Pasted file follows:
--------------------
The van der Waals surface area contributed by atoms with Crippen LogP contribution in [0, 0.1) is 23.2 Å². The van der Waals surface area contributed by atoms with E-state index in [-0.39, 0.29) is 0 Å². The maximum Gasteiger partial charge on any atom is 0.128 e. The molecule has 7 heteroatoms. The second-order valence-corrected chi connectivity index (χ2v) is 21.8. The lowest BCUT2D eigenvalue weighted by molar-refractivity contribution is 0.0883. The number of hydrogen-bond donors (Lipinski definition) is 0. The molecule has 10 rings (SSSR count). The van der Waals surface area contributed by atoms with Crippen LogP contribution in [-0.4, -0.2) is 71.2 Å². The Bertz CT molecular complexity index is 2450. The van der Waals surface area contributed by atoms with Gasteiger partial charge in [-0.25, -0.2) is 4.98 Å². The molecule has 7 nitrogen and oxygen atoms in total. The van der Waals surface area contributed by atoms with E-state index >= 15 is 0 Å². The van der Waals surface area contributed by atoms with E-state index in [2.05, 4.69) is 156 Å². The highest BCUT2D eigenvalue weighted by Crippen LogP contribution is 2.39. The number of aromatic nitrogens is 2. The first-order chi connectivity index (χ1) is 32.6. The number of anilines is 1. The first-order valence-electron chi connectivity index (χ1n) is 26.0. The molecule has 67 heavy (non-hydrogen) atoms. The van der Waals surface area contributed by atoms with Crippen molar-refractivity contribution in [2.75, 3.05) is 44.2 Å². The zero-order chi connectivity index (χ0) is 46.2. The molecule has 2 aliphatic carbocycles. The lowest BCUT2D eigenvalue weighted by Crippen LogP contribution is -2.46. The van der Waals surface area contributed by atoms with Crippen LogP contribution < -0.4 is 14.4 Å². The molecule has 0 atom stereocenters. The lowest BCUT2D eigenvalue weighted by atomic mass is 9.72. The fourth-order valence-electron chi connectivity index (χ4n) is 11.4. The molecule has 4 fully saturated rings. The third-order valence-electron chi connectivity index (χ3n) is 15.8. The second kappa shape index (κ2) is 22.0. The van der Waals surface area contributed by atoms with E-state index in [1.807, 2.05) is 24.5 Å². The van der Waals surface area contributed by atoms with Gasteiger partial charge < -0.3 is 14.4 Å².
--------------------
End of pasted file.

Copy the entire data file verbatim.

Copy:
The van der Waals surface area contributed by atoms with Crippen LogP contribution in [0, 0.1) is 23.2 Å². The van der Waals surface area contributed by atoms with E-state index in [-0.39, 0.29) is 0 Å². The maximum Gasteiger partial charge on any atom is 0.128 e. The molecule has 7 heteroatoms. The second-order valence-corrected chi connectivity index (χ2v) is 21.8. The lowest BCUT2D eigenvalue weighted by molar-refractivity contribution is 0.0883. The number of hydrogen-bond donors (Lipinski definition) is 0. The molecule has 10 rings (SSSR count). The van der Waals surface area contributed by atoms with Crippen LogP contribution in [-0.4, -0.2) is 71.2 Å². The Bertz CT molecular complexity index is 2450. The van der Waals surface area contributed by atoms with Gasteiger partial charge in [-0.25, -0.2) is 4.98 Å². The molecule has 7 nitrogen and oxygen atoms in total. The van der Waals surface area contributed by atoms with E-state index >= 15 is 0 Å². The van der Waals surface area contributed by atoms with E-state index in [2.05, 4.69) is 156 Å². The highest BCUT2D eigenvalue weighted by Crippen LogP contribution is 2.39. The number of aromatic nitrogens is 2. The first-order chi connectivity index (χ1) is 32.6. The number of anilines is 1. The first-order valence-electron chi connectivity index (χ1n) is 26.0. The molecule has 67 heavy (non-hydrogen) atoms. The van der Waals surface area contributed by atoms with Crippen molar-refractivity contribution in [2.75, 3.05) is 44.2 Å². The zero-order chi connectivity index (χ0) is 46.2. The molecule has 2 aliphatic carbocycles. The lowest BCUT2D eigenvalue weighted by Crippen LogP contribution is -2.46. The van der Waals surface area contributed by atoms with Crippen LogP contribution < -0.4 is 14.4 Å². The molecule has 0 atom stereocenters. The lowest BCUT2D eigenvalue weighted by atomic mass is 9.72. The fourth-order valence-electron chi connectivity index (χ4n) is 11.4. The molecule has 4 fully saturated rings. The third-order valence-electron chi connectivity index (χ3n) is 15.8. The second kappa shape index (κ2) is 22.0. The van der Waals surface area contributed by atoms with E-state index in [1.807, 2.05) is 24.5 Å². The van der Waals surface area contributed by atoms with Gasteiger partial charge < -0.3 is 14.4 Å².